FINDING TRUE NORTH
York City, where 2000 died and another 7000 were attacked (three fourths of them children under 5). Thousands tried to leave—police at highways and railroad stations halted them. Few hospitals would take polio cases. Police had to break into apartments to take dead children from their mothers.” The disease was unpredictable, inexplicable, and indifferent to social station—even Franklin Delano Roosevelt, a well-off young man who would someday become president of the United States, was its victim. Over the next several decades, the American public would become aroused to take on the ﬁght against polio with a fervor tantamount to a war effort. Medical researchers, feverishly trying to ﬁnd the cure, often died themselves in the process of experimenting with the new drugs. Under the leadership of President Roosevelt and Basil O’Connor, millions of dollars were raised for medical research, and millions of dimes were sent from all corners of America to contribute, piece by piece, to America’s other war. And at the heart of all this unprecedented public intervention was a new organization called the National Foundation for the Prevention of Infantile Paralysis, later known as the March of Dimes. That terrifying time, the quietly pleasant White Plains headquarters of today’s March of Dimes, and the new dangers that the organization confronts can all be understood and uniﬁed through the archetypal lens. What’s more, an understanding of its archetypal identity is helping the March of Dimes become an even more effective force against the powers of disease and ignorance.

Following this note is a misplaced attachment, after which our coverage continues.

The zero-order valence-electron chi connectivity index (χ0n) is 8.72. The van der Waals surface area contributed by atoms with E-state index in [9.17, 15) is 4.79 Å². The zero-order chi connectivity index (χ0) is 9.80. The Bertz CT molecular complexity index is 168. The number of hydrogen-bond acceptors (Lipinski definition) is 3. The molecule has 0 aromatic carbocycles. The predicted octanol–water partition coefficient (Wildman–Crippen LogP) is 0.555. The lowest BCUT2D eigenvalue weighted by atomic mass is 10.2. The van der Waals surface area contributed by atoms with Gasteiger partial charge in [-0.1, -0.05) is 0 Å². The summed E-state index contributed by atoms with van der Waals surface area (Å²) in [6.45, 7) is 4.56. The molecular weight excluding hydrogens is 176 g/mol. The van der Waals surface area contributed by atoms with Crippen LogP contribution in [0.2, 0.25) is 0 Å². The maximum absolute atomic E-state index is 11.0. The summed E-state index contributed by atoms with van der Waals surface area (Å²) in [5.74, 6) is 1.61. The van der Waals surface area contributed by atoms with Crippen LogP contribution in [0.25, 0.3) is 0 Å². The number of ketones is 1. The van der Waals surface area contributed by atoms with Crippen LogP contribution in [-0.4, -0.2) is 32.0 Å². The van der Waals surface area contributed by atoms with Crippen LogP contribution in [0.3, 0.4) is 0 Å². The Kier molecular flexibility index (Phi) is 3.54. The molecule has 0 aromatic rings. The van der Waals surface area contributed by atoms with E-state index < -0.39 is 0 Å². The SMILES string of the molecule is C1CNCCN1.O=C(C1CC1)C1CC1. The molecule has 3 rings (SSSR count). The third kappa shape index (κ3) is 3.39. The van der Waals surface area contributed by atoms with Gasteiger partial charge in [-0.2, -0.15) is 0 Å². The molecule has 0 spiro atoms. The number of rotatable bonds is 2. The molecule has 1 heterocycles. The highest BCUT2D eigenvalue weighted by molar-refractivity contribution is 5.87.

A New Enemy Today, the March of Dimes confronts a different, but equally devastating, threat than the infantile paralysis that plagued America during the ﬁrst half of the twentieth century—birth defects. The March of Dimes underwrites major new studies of premature birth and groundbreaking research on gene therapy. It sponsors a major public service campaign encouraging all women of childbearing years to take the B vitamin folic acid, which has been shown to help prevent birth defects of the brain and spinal cord. It lobbies for health insurance for the 11 million children who currently have none. It manages the March of Dimes Resource Center, through which the or-